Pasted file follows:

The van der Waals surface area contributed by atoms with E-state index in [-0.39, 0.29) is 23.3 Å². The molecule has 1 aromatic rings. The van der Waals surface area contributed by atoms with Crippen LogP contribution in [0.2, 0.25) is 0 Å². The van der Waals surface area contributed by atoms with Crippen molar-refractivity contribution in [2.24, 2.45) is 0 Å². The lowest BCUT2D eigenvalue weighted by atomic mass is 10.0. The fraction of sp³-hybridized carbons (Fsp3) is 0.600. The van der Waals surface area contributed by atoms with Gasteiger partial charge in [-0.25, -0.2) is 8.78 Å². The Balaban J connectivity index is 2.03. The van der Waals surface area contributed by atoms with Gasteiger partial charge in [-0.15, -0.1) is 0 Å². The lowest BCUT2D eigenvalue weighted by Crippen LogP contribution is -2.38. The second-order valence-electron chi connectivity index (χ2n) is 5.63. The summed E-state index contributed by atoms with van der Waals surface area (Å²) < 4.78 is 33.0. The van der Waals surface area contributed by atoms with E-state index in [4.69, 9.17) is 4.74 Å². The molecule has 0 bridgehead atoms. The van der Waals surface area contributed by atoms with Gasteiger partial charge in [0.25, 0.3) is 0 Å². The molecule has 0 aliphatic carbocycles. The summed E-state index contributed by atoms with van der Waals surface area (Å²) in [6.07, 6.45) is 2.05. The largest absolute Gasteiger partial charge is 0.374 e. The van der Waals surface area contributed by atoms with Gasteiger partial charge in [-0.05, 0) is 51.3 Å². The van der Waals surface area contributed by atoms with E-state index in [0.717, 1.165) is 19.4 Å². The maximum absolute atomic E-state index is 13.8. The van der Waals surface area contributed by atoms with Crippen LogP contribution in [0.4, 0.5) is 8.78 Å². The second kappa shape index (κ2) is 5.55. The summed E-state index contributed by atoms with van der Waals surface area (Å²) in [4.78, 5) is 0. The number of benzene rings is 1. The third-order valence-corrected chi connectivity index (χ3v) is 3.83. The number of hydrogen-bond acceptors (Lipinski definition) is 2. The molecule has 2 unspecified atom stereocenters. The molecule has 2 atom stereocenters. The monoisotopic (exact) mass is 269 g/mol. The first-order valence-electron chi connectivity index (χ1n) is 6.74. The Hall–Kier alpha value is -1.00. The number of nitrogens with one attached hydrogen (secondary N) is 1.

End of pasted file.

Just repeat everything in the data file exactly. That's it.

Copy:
The van der Waals surface area contributed by atoms with E-state index in [-0.39, 0.29) is 23.3 Å². The molecule has 1 aromatic rings. The van der Waals surface area contributed by atoms with Crippen LogP contribution in [0.2, 0.25) is 0 Å². The van der Waals surface area contributed by atoms with Crippen molar-refractivity contribution in [2.24, 2.45) is 0 Å². The lowest BCUT2D eigenvalue weighted by atomic mass is 10.0. The fraction of sp³-hybridized carbons (Fsp3) is 0.600. The van der Waals surface area contributed by atoms with Gasteiger partial charge in [-0.25, -0.2) is 8.78 Å². The Balaban J connectivity index is 2.03. The van der Waals surface area contributed by atoms with Gasteiger partial charge in [-0.15, -0.1) is 0 Å². The lowest BCUT2D eigenvalue weighted by Crippen LogP contribution is -2.38. The second-order valence-electron chi connectivity index (χ2n) is 5.63. The summed E-state index contributed by atoms with van der Waals surface area (Å²) < 4.78 is 33.0. The van der Waals surface area contributed by atoms with E-state index in [4.69, 9.17) is 4.74 Å². The molecule has 0 bridgehead atoms. The van der Waals surface area contributed by atoms with Gasteiger partial charge in [0.25, 0.3) is 0 Å². The molecule has 0 aliphatic carbocycles. The summed E-state index contributed by atoms with van der Waals surface area (Å²) in [6.07, 6.45) is 2.05. The largest absolute Gasteiger partial charge is 0.374 e. The van der Waals surface area contributed by atoms with Gasteiger partial charge in [-0.05, 0) is 51.3 Å². The van der Waals surface area contributed by atoms with E-state index in [0.717, 1.165) is 19.4 Å². The maximum absolute atomic E-state index is 13.8. The van der Waals surface area contributed by atoms with Crippen LogP contribution in [0.4, 0.5) is 8.78 Å². The second kappa shape index (κ2) is 5.55. The summed E-state index contributed by atoms with van der Waals surface area (Å²) in [4.78, 5) is 0. The number of benzene rings is 1. The third-order valence-corrected chi connectivity index (χ3v) is 3.83. The number of hydrogen-bond acceptors (Lipinski definition) is 2. The molecule has 2 unspecified atom stereocenters. The molecule has 2 atom stereocenters. The monoisotopic (exact) mass is 269 g/mol. The first-order valence-electron chi connectivity index (χ1n) is 6.74. The Hall–Kier alpha value is -1.00. The number of nitrogens with one attached hydrogen (secondary N) is 1.